Was there a particular tattoo or tattooed person who stands out in your memory from the Tattoo Project weekend?
Yes, a crude, home-made, hand tattooed East Van cross brought back nostalgic memories of the old neighbourhood I lived in as a youngster.
As a photographer and visual artist, what defines a good tattoo in your eyes? What design and aesthetic qualities are you looking for?
The best tattoos I've seen are large, original designs, with bold line work and bright, harmonious colours. I'm especially interested in traditional Japanese work and how the use of colour, symbolism, compositional balance and flow can create a walking, breathing piece of art.
What would be your advice to someone who wants a great photo that shows their body art to its best advantage?
I offer some valuable tips in an upcoming video about Tattoo Photography on the Vanishing Tattoo website. Check it out!
What is the biggest difference between shooting editorial work - say for someone like Bob Baxter at Skin & Ink - and working in a studio?
Editorial work is often on location, so the lighting scenarios are unpredictable and less controlled than the lighting in a studio setting. For editorial photography you should arrive prepared for anything!
What do you think of the growing numbers of celebrities and models who have tattoos?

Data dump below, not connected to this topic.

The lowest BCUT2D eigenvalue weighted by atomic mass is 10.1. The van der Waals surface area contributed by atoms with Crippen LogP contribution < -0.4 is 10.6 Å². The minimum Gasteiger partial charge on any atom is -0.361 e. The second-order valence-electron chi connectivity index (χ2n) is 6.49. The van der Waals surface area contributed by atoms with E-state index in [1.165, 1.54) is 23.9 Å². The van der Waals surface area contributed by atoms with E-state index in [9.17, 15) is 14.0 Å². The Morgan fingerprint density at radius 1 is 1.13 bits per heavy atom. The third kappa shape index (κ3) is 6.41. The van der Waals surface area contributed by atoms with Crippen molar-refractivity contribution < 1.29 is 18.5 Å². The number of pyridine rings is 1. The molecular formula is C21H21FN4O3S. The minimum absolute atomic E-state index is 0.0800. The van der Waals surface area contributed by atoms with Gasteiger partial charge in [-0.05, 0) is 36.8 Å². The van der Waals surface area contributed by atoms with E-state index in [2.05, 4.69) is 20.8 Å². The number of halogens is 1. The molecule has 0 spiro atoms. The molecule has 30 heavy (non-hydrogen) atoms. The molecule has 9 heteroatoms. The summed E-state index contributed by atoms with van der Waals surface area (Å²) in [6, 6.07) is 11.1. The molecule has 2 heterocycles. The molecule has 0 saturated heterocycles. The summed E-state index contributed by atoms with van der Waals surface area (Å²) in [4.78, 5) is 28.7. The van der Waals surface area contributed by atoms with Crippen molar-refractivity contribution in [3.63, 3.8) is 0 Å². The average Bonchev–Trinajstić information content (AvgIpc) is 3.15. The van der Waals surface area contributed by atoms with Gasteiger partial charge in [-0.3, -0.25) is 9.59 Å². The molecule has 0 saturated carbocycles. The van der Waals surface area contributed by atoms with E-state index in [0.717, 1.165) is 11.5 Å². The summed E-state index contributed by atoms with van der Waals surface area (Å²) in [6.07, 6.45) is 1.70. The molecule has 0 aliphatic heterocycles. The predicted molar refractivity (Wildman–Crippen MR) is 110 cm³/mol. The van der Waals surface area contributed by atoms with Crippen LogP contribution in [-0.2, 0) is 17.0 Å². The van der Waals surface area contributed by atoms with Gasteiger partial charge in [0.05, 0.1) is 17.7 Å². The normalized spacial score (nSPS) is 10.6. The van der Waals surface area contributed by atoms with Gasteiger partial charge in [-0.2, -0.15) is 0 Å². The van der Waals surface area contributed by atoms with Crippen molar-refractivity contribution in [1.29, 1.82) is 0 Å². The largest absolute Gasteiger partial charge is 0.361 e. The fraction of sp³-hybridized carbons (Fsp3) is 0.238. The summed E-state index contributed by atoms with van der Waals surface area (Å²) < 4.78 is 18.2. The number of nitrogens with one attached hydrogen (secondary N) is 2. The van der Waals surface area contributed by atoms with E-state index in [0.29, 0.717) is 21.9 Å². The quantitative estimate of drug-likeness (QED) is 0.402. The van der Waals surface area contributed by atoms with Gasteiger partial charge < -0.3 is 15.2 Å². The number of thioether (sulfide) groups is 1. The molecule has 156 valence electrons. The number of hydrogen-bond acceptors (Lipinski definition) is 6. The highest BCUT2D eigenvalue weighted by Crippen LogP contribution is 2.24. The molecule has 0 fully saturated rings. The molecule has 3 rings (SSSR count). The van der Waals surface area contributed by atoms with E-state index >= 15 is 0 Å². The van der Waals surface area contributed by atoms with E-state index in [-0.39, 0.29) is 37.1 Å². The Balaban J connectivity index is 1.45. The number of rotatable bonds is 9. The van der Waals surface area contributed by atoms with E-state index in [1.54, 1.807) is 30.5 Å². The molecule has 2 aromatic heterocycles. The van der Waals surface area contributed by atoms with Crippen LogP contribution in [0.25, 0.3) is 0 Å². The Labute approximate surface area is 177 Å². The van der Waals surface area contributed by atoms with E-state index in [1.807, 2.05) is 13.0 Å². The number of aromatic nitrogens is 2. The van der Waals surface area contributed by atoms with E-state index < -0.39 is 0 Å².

Celebrities used to broadcast how edgy they were by wearing tattoos, but now, I think celebrities and models get tattoos to hold on to an aspect of themselves that they aren't able to express in their highly publicized, day to day lives.
What tips would you give to the home photographer, tattoo enthusiast or tattoo artist who wants to take a great photograph of a tattoo?
Try and get your hands on an SLR camera. Get rid of your on-camera flash. I also offer some valuable tips in an upcoming video about Tattoo Photography on the Vanishing Tattoo website. Go check it out!
What would be your dream tattoo photography assignment?
Visiting Shige's Yellow Blaze Studio in Yokohama, Japan or if I could time travel, I would drink a Mai Tai with Sailor Jerry (RIP) in post-war Hawaii.
Was there any one thing in particular about participating the the Tattoo Project weekend that surprised you or that stands out as a truly memorable moment?
I loved hearing about everyone's tattoo experiences and stories; the recollection of tattoo pain, their inspirations for getting a particular design, catalysts and life changing moments. Laughter and tears. All those stories run the gamut of human experience, some stories were uplifting, some heartbreaking, some were downright funny! People can surprise you too: a tough looking father showed me that his son's hand was tattooed on the inside of his own palm. It was a touching father-son moment which revealed the loving heart of a man with a tough exterior.